Major League Baseball, like many sports leagues around the world, is currently on indefinite hiatus because of the novel coronavirus (COVID-19) threat. Given the current conditions and where we are on the calendar, it is likely Opening Day will be pushed back into June, July or later.
MLB and the MLBPA are considering multiple plans to start the 2020 season, including a plan that involves dropping teams into one of three hubs (Arizona, Florida, Texas), as our R.J. Anderson reported. Some plans are more feasible than others, of course, but MLB and everyone involved wouldn’t be doing their jobs if they didn’t consider all possibilities.
According to Marc Topkin of the Tampa Bay Times, MLB’s “preferred plan” is to play as many games in each team’s home big-league ballpark as possible. Other plans, including the hub plan and holding the season entirely in Arizona, are reportedly becoming less and less likely. From Topkin:
The preferred plan would be to start play in late June or early July with as many teams as possible playing in home parks, such as the Rays at Tropicana Field, while competing in their regular divisions with an abbreviated schedule of at least 80 games.
The Arizona scenario, in which all players and staff would essentially live and play in a colonized bubble, is much less likely. So, too, is having all teams play at spring sites and compete in Cactus and Grapefruit leagues. Other reports about having teams assigned to “hub” sites in Arizona, Texas and Florida, or realigned into three geographical divisions, are being downplayed or dismissed.
“I’m more optimistic today than I was 10 days ago,” Rays manager Kevin Cash told Topkin. “It sounds like there’s enough thought from so many different corners — players, owners, league officials — that the industry as a whole is really trying to put their heads together to make something come together for some sort of a season.”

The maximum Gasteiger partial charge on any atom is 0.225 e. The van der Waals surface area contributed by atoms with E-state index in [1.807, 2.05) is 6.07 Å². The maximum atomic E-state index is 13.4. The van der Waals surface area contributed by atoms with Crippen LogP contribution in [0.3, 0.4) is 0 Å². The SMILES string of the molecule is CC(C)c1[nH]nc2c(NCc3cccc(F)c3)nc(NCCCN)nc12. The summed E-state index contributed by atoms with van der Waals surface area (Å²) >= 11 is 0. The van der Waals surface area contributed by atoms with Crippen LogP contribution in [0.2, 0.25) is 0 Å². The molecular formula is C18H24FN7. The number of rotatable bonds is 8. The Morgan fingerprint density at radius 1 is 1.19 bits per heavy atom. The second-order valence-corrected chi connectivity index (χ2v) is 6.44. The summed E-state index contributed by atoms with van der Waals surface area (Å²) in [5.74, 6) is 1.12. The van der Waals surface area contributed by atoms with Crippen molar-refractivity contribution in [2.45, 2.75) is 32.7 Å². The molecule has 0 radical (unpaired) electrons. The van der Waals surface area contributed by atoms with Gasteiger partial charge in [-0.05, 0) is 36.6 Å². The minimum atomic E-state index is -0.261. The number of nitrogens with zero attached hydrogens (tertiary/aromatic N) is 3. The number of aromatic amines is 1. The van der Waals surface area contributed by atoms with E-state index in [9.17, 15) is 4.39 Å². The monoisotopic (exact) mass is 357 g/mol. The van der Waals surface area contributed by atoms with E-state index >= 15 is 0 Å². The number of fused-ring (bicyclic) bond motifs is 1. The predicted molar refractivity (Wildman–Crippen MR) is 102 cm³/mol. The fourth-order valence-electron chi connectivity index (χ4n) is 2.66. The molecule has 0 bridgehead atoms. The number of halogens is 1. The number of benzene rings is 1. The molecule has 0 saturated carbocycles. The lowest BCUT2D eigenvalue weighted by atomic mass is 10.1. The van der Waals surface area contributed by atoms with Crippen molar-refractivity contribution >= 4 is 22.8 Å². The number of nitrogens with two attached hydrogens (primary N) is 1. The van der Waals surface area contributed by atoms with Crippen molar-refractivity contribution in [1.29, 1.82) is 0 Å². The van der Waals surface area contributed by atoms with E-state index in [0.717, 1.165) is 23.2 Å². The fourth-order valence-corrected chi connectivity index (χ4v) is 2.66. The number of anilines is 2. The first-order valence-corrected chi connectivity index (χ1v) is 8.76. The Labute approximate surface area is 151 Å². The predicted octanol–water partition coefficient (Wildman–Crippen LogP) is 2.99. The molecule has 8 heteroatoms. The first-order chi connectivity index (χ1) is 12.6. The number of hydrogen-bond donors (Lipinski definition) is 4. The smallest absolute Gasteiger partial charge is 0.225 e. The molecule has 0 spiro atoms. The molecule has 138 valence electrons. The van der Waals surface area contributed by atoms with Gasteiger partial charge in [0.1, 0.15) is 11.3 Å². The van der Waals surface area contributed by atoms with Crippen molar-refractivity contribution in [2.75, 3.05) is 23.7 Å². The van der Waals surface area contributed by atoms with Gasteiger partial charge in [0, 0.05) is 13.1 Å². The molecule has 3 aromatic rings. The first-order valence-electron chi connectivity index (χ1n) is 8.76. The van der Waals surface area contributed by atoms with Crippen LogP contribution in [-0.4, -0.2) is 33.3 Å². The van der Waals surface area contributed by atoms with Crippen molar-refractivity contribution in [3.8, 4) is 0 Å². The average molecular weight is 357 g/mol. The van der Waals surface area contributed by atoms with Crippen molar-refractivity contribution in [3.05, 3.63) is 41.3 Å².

The benefits to playing games in home ballparks are obvious. The players and staff would get to live at home, first and foremost, plus television broadcasts would be made easier, and perhaps fans could eventually be allowed in as well. I suppose it’s possible MLB could begin the season with some teams at their home park and others at neutral sites as conditions allow.
MLB and the MLBPA want to pick up the 2020 schedule at whichever point the season begins, ideally. They would add extra games through doubleheaders, replacing off-days, eliminating the All-Star break, and tacking regular season games on to the end of the season in October. Picking up the schedule would be much easier with each team (or most teams) playing at home.
No matter when and where the 2020 season begins, there are several issues MLB must address first, including having contingency plans.
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